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Cancer Care Quality Group Presents Preliminary Report

Cancer Care Quality Group Presents Preliminary Report

ORLANDO—The National Initiative on Cancer Care Quality (NICCQ) has
presented preliminary results from its ongoing survey of breast and colorectal
cancer patients in five cities. The study, now in its second year, was prompted
by a 1999 Institute of Medicine report that found serious gaps in the quality
of care for many people.

"Today, we cannot guarantee that all patients with cancer will get the
quality of care known to be associated with optimal outcomes," said
Ezekiel J. Emanuel, MD, PhD, of the National Institutes of Health. Dr. Emanuel
is the head of the NICCQ task force, which presented the data at the 38th
Annual Meeting of the American Society of Clinical Oncology (ASCO).

The good news for cancer care, said task force member Eric Schneider, MD, of
the Harvard School of Public Health, is that cancer patients generally rate
their care higher than do other adults assessing their overall care. The panel
stressed that the NICCQ patient survey information and quality of care would be
verified through an assessment of medical records.

According to Dr. Emanuel, one of the reasons for choosing the five cities
for the study—Houston, Cleveland, Los Angeles, Kansas City, and Atlanta—is
their high rate of minorities and mixed rates of managed care. "We’re
also interested in how people with low education and low socioeconomic status
are navigating the system," he said. NICCQ researchers hope to identify
5,500 patients and expect that about 2,800 will be interviewed and have their
records reviewed. The current report included 629 patients ranging in age from
21 to 80; all had been diagnosed in 1998 with either breast cancer (stages I,
II, or III) or colorectal cancer (stages II and III) and treated in a variety
of in- and outpatient settings.

After a year in which study instruments were developed, the researchers
began patient surveys (still ongoing) in mid-2001. According to Dr. Schneider,
more than 85% of patients agreed to have their records reviewed. Among the
survey questions reported at ASCO were:

  • What kind of surgery was your first surgery to treat your breast
    cancer? 60% said breast-conserving surgery; 40% said mastectomy. "That
    varied according to stage," Dr. Schneider said. Patients diagnosed with
    lower stage disease were more likely to get breast-conserving surgery. "We
    don’t know how accurate this and other responses are until we have more
    detailed information from the clinical records," he noted.
  • Did you complete all the chemotherapy that was originally planned?
    Nearly 100% of patients said yes. The response did not vary by stage.
  • Are you still taking tamoxifen? According to Dr. Schneider, patients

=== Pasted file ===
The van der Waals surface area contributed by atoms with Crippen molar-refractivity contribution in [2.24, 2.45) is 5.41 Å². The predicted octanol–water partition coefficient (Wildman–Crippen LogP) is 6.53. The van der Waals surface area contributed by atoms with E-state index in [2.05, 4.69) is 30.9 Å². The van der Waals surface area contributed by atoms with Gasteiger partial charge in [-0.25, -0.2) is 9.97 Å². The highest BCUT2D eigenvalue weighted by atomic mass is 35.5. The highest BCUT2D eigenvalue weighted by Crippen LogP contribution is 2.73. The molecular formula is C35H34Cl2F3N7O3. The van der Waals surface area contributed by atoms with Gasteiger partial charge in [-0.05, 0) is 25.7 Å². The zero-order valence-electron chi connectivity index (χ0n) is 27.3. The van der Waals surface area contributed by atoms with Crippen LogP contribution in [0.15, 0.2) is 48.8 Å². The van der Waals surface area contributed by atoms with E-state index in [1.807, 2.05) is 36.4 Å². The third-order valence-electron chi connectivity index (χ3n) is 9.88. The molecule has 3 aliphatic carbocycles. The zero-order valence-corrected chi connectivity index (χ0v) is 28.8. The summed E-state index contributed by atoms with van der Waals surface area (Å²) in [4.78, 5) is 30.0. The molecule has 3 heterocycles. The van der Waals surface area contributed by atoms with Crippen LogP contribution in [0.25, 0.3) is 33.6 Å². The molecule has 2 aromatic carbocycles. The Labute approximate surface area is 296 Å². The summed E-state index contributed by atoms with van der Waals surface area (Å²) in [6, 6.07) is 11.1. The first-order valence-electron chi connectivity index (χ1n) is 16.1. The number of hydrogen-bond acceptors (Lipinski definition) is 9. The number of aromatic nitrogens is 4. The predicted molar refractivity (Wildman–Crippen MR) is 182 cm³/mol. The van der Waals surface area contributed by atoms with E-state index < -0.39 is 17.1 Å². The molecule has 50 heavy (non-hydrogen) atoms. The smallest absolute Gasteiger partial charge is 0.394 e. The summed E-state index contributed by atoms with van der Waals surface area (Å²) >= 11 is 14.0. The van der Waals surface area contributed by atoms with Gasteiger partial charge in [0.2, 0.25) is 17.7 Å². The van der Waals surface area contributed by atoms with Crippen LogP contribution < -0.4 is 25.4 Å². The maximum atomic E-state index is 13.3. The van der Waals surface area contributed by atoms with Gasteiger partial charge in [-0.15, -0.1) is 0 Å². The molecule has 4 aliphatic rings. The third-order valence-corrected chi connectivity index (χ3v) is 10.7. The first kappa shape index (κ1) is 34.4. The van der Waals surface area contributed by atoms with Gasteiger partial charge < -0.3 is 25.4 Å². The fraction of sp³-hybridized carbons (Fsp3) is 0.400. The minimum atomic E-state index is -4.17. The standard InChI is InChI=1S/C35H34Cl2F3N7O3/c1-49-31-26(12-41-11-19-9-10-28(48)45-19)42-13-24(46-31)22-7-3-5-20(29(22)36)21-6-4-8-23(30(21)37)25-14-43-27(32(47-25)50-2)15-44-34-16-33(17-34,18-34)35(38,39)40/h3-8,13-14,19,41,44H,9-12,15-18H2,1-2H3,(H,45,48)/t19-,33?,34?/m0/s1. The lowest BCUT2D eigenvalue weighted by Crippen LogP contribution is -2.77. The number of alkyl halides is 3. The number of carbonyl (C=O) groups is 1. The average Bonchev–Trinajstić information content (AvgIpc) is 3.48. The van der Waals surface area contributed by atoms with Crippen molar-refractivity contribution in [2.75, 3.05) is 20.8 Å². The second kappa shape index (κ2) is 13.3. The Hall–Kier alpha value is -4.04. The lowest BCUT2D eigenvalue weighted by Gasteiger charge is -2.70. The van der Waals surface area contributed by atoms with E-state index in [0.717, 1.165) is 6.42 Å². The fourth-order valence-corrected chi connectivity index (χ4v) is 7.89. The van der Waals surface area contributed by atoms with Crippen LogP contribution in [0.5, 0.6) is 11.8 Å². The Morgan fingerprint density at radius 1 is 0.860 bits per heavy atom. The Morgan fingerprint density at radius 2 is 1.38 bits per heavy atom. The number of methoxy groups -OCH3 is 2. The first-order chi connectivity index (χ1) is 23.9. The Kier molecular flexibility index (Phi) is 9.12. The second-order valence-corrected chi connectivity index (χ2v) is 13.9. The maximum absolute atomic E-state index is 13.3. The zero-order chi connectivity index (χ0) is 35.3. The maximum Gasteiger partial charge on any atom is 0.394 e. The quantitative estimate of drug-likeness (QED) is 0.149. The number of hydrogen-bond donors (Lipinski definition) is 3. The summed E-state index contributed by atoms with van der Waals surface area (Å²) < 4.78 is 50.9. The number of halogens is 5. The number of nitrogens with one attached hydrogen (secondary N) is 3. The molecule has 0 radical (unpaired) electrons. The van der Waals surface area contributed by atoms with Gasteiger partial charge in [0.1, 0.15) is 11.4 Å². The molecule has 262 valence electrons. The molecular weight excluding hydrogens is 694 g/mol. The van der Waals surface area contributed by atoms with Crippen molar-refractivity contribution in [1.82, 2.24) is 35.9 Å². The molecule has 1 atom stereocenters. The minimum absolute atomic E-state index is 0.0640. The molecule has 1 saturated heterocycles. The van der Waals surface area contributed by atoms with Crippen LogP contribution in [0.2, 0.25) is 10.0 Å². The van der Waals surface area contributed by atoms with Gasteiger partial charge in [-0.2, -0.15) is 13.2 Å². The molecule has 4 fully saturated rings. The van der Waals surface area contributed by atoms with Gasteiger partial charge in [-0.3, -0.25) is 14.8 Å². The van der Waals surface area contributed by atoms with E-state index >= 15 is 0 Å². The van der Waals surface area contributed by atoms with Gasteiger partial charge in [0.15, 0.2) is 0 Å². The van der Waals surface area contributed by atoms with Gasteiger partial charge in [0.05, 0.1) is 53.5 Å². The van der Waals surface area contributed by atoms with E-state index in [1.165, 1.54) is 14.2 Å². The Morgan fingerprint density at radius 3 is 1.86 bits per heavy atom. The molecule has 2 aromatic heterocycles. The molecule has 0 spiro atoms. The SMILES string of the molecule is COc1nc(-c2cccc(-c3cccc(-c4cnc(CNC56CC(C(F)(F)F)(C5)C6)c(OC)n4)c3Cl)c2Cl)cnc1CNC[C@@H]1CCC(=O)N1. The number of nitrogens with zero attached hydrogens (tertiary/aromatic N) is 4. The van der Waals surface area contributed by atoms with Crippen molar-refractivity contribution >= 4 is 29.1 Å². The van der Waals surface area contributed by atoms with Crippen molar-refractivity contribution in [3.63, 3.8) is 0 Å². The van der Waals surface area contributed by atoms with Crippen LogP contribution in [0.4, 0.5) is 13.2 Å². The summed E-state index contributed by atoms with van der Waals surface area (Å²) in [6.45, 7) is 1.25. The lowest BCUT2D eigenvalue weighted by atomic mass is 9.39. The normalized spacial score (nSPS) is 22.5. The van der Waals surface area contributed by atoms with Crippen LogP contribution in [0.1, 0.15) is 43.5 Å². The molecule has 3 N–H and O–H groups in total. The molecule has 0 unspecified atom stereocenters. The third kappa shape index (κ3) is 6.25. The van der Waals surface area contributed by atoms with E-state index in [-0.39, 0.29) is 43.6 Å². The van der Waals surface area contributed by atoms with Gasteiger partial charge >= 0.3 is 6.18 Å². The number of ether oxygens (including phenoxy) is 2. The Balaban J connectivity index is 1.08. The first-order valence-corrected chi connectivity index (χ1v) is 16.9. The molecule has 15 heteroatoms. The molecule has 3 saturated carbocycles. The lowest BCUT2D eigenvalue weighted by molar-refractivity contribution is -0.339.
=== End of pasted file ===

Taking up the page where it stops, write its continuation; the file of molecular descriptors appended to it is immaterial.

with higher stage breast cancer started at a higher rate, but by year 3, only
    75% were still taking the drug. "This result might represent progression
    of disease or other factors," Dr. Schneider said. "We’ll know more
    when we get the medical records."
  • Did any doctor tell you that other members of your family should be
    tested for colorectal cancer? More than half of patients (55%) reported that
    they were advised to have a first-degree relative screened. "Obviously,
    there is an opportunity for improvement there," Dr. Schneider noted.
  • Thinking about the first 6 months after you were told you have
    cancer, how much of a problem were delays in getting results of tests you
    needed? Of the breast cancer patients, 80% said it wasn’t a problem. Of the
    colorectal cancer patients, 90% said there was no problem in the first 6
    months.
  • Thinking about the first 6 months after you were told you have
    cancer, how much of a problem was coordinating your care among different
    doctors’ offices? Of the breast cancer patients, 84% said "no
    problem," and 90% of colorectal patients agreed.
  • What was your role in making the decision about whether to have a
    mastectomy or lumpectomy? Was the role more than you wanted, less, or about
    right? Most patients (95%) said that their role is about right. "This is a
    bit after the fact, and people do revise their views sometime depending on
    their outcome," Dr. Schneider said. "We can’t necessarily put too
    much on this. But it is in contrast to other diseases in other settings. When
    we have more data, it will be interesting to compare them."
  • Did you have any side effects that you were not told about
    beforehand? Surprisingly, high percentages of patients said they had unexpected
    radiation and chemotherapy side effects, Dr. Schneider said. There was a higher
    rate of unexpected radiation side effects among colorectal than breast cancer
    patients.

The patient survey should be completed by the fall, Dr. Schneider said. He
appealed to physicians for help in obtaining the medical records. "It’s
an important initiative, and we’ve taken great pains to make sure that
privacy will be protected," he said.

NICCQ is working closely with the National Cancer Institute and their
ongoing quality of care study "so we don’t have to reinvent
measures," said Joseph S. Bailes, MD, of US Oncology, Inc. "We are
committed to following up," he said. "The data won’t just sit
there."

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